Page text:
Or can it? Australia defines economic coercion as a grey zone activity. The unprecedented sanctions on Russia – most notably the freezing its externally held foreign currency reserves  – have broken taboos. We don’t know the extent of covert action undertaken by the United States, which was clearly forewarned by intelligence. But National Security Agency head General Paul Nakasone referred recently to “some of the work that others have been able to do to prevent” Russian cyber attacks. As the conflict intensifies, countries supporting Ukraine may have to consider adopting “grey zone tactics”. 

Shrink the grey zone

They will have a have a much longer menu of options draw from than they did when, at the start of the Cold War, famed US diplomat George Kennan argued for democracies to use of all measures short of war. Globalisation and technological development have created new forms of weaponised interdependence. But Kennan’s observation that democracies should be more restrained than totalitarian states still holds true.

For countries that want a more rules-based international order, the strategic objective should be to strengthen that order and thereby shrink the grey zone. That’s not an abstract goal. Clear legal distinctions are necessary to maintain the security of weapons transfers en route to Ukraine and prevent the war spilling over into neighbouring states. An offensive cyber operation that, for example, destroyed a Russian military capability could prove counterproductive if it sparked escalation or undermined broader efforts to promote cyber norms.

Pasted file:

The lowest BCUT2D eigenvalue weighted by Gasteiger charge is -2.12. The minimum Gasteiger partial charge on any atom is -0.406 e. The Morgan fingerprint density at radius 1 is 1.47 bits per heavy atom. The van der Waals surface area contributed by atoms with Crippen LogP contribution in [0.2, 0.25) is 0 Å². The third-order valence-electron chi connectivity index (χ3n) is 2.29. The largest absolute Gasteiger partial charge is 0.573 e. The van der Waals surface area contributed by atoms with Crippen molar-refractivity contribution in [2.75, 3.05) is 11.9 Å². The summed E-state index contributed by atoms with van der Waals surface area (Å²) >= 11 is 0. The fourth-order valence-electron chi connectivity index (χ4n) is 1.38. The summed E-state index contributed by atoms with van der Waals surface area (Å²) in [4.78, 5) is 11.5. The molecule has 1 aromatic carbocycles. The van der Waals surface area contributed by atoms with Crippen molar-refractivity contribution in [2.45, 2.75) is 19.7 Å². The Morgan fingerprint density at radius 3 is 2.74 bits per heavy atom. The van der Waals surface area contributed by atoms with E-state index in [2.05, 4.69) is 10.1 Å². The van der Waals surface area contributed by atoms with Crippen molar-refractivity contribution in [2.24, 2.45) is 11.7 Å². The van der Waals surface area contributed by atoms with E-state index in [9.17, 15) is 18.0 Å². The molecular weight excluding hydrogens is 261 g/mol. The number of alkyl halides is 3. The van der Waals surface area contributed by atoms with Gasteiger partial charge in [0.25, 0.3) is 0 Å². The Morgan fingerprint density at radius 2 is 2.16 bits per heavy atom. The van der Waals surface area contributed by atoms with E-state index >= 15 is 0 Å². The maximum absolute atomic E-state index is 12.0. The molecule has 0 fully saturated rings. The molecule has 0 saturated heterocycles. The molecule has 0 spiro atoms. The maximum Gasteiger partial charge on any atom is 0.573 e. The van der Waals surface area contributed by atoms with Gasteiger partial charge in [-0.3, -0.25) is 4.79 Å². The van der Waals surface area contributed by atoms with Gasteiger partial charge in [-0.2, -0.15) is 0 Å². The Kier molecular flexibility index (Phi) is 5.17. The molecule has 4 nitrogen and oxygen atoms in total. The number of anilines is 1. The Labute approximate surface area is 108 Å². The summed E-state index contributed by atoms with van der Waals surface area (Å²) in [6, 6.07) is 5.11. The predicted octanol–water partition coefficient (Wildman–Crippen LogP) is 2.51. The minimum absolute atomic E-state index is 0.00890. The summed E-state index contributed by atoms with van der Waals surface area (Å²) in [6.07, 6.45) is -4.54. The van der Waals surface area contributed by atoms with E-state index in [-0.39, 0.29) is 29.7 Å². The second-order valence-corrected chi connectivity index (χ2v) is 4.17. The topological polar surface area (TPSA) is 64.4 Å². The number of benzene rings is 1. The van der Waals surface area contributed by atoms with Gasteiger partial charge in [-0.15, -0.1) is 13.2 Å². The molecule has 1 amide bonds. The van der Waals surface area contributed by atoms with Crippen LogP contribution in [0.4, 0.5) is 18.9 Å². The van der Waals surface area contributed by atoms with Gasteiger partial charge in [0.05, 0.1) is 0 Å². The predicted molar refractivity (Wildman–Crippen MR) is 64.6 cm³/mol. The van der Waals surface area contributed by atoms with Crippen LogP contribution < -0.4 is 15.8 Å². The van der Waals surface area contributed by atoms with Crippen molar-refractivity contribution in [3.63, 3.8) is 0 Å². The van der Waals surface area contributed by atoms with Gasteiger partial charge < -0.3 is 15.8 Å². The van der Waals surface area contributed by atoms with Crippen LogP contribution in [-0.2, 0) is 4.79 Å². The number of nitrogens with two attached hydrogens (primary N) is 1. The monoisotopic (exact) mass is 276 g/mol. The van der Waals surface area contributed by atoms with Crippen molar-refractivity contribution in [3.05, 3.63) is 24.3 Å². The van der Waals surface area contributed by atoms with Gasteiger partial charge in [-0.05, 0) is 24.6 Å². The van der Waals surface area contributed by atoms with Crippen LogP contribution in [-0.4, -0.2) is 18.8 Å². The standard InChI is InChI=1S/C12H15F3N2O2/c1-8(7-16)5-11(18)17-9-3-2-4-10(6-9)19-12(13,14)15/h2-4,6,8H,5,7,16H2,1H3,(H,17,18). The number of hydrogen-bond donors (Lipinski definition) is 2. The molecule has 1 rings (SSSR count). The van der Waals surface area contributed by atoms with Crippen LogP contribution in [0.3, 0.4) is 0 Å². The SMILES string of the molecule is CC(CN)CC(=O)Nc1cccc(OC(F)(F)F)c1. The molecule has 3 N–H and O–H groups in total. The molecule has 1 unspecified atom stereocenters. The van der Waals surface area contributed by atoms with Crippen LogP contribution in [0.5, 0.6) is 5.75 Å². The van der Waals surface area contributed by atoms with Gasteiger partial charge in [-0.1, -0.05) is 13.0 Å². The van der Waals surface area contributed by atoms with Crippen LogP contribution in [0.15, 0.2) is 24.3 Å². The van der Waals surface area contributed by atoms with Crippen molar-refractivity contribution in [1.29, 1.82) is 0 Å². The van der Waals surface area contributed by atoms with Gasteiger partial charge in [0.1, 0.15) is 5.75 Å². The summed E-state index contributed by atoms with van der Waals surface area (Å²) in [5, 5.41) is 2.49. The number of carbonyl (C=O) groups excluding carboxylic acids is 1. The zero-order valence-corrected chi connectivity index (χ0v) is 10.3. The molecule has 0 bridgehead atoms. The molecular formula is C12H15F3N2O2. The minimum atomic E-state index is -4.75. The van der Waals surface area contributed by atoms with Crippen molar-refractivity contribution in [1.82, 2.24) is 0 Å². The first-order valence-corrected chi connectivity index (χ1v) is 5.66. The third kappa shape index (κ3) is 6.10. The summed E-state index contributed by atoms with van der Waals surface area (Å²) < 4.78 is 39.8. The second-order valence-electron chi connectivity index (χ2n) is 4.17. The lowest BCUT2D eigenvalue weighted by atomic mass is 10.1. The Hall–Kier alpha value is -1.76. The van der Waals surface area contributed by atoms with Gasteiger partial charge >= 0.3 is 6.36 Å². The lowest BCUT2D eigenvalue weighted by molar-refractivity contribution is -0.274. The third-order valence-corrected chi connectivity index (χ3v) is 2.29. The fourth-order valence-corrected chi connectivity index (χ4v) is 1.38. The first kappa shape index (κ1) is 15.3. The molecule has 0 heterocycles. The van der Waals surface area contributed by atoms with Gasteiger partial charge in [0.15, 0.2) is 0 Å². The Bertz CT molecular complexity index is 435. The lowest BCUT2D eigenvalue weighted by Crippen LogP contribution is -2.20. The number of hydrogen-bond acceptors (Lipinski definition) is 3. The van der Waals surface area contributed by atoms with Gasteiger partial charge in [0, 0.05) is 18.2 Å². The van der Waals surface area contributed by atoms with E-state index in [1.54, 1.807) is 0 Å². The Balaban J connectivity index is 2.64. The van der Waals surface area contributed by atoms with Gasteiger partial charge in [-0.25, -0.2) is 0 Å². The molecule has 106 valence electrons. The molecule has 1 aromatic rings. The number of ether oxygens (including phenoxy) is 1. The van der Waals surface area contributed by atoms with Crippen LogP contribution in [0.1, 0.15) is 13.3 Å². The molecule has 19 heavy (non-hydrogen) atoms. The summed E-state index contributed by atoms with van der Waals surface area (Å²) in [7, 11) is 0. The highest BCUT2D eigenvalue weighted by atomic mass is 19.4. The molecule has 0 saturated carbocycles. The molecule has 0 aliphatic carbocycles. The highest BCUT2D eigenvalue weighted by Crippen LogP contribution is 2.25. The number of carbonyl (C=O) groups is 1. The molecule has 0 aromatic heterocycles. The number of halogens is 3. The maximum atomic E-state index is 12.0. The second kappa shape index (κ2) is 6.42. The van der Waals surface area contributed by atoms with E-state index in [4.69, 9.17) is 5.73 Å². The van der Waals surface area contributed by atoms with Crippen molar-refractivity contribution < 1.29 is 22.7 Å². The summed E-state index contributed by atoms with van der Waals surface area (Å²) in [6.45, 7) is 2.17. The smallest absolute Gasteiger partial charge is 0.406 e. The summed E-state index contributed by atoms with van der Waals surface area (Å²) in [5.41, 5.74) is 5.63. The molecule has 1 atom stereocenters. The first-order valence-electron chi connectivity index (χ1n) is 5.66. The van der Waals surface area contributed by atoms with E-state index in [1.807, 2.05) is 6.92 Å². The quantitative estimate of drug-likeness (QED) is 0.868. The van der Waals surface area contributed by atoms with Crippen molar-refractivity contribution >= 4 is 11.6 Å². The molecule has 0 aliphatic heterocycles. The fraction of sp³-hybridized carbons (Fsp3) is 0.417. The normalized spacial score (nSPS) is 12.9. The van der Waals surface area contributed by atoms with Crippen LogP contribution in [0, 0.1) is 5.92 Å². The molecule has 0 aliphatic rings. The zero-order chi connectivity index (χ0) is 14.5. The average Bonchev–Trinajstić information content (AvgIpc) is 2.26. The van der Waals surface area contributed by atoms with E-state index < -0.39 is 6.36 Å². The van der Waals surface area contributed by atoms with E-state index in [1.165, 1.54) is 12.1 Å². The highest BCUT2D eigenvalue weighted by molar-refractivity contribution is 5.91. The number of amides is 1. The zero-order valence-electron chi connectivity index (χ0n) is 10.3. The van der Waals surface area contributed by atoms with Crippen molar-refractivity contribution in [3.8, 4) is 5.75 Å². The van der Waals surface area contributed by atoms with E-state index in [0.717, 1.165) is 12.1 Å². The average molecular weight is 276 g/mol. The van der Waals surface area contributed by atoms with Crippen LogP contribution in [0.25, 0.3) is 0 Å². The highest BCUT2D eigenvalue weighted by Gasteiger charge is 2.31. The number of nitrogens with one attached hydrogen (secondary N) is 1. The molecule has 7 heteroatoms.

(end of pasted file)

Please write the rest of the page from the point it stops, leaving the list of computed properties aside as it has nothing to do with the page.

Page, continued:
More immediately, the West needs a clearer strategy for economic coercion.

Reconciling this longer-term strategic objective with immediate and operational tactical needs will undoubtedly create difficult choices. But these are not illuminated by the grey zone concept. That’s because it doesn’t distinguish between the tools of modern statecraft and offers no strategic compass in choosing between them.

This lack of strategy is evident in many of the arguments for Western adoption of grey zone tactics. More extreme examples include a simplistic call for covert action aimed at regime change in Russia. But a lengthy study of options for offensive political warfare similarly puts tactics ahead of strategy by making the question of whether regime change should be pursued a secondary consideration. A proposed US-Australian “strategy to deter China’s grey-zone coercion” argues for the adoption of many “unorthodox capabilities” and at least asserts that this can be done in “legal, moral, and ethical ways”. But it doesn’t explain how.

More immediately, the West needs a clearer strategy for economic coercion. Economic tools will be an essential part of compelling Russian concessions. But a 2019 study of Washington’s growing use of  “weaponised interdependence” found that most of its practitioners knew surprisingly little about what they were doing: “the key actors concerned have yet to start thinking systematically about how others are going to respond to their own actions, working out the plausible chains of consequences.” Or, as academic and columnist Dan Drezner put it more recently:

the sanctioners need to have a theory of the case. Otherwise, all this behaviour is just an exercise in maximizing the economic pain of ordinary Russians … One thing it could achieve is a Russian populace that embraces the demented imperial ambitions that Putin embodies. Another is to capsize a tottering global economy.